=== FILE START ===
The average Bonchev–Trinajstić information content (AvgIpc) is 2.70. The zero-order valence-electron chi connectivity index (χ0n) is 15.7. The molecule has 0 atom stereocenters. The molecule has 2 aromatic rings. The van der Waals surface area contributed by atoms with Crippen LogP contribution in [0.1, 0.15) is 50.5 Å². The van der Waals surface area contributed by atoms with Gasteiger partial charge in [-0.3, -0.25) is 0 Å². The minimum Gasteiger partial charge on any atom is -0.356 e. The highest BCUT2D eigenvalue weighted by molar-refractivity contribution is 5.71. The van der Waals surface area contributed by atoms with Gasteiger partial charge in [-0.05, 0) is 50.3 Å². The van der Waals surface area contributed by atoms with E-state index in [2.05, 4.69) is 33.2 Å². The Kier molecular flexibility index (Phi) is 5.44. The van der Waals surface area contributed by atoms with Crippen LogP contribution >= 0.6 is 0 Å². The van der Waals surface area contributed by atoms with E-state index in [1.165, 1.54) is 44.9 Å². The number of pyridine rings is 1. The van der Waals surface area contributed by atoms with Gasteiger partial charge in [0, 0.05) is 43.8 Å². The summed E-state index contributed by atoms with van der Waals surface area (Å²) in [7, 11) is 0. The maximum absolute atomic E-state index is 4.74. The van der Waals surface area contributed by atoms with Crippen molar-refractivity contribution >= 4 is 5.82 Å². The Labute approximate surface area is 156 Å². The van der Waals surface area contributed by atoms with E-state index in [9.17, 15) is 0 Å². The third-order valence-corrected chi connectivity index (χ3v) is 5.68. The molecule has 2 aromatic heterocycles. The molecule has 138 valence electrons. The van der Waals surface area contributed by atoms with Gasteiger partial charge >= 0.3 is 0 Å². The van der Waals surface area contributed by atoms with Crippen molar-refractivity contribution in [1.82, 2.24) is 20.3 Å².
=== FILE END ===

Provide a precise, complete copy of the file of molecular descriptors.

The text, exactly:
The average Bonchev–Trinajstić information content (AvgIpc) is 2.70. The zero-order valence-electron chi connectivity index (χ0n) is 15.7. The molecule has 0 atom stereocenters. The molecule has 2 aromatic rings. The van der Waals surface area contributed by atoms with Crippen LogP contribution in [0.1, 0.15) is 50.5 Å². The van der Waals surface area contributed by atoms with Gasteiger partial charge in [-0.3, -0.25) is 0 Å². The minimum Gasteiger partial charge on any atom is -0.356 e. The highest BCUT2D eigenvalue weighted by molar-refractivity contribution is 5.71. The van der Waals surface area contributed by atoms with Gasteiger partial charge in [-0.05, 0) is 50.3 Å². The van der Waals surface area contributed by atoms with E-state index in [2.05, 4.69) is 33.2 Å². The Kier molecular flexibility index (Phi) is 5.44. The van der Waals surface area contributed by atoms with Crippen LogP contribution >= 0.6 is 0 Å². The van der Waals surface area contributed by atoms with E-state index in [1.165, 1.54) is 44.9 Å². The number of pyridine rings is 1. The van der Waals surface area contributed by atoms with Gasteiger partial charge in [0, 0.05) is 43.8 Å². The summed E-state index contributed by atoms with van der Waals surface area (Å²) in [7, 11) is 0. The maximum absolute atomic E-state index is 4.74. The van der Waals surface area contributed by atoms with Crippen molar-refractivity contribution >= 4 is 5.82 Å². The Labute approximate surface area is 156 Å². The van der Waals surface area contributed by atoms with E-state index in [9.17, 15) is 0 Å². The third-order valence-corrected chi connectivity index (χ3v) is 5.68. The molecule has 2 aromatic heterocycles. The molecule has 138 valence electrons. The van der Waals surface area contributed by atoms with Gasteiger partial charge >= 0.3 is 0 Å². The van der Waals surface area contributed by atoms with Crippen molar-refractivity contribution in [1.82, 2.24) is 20.3 Å².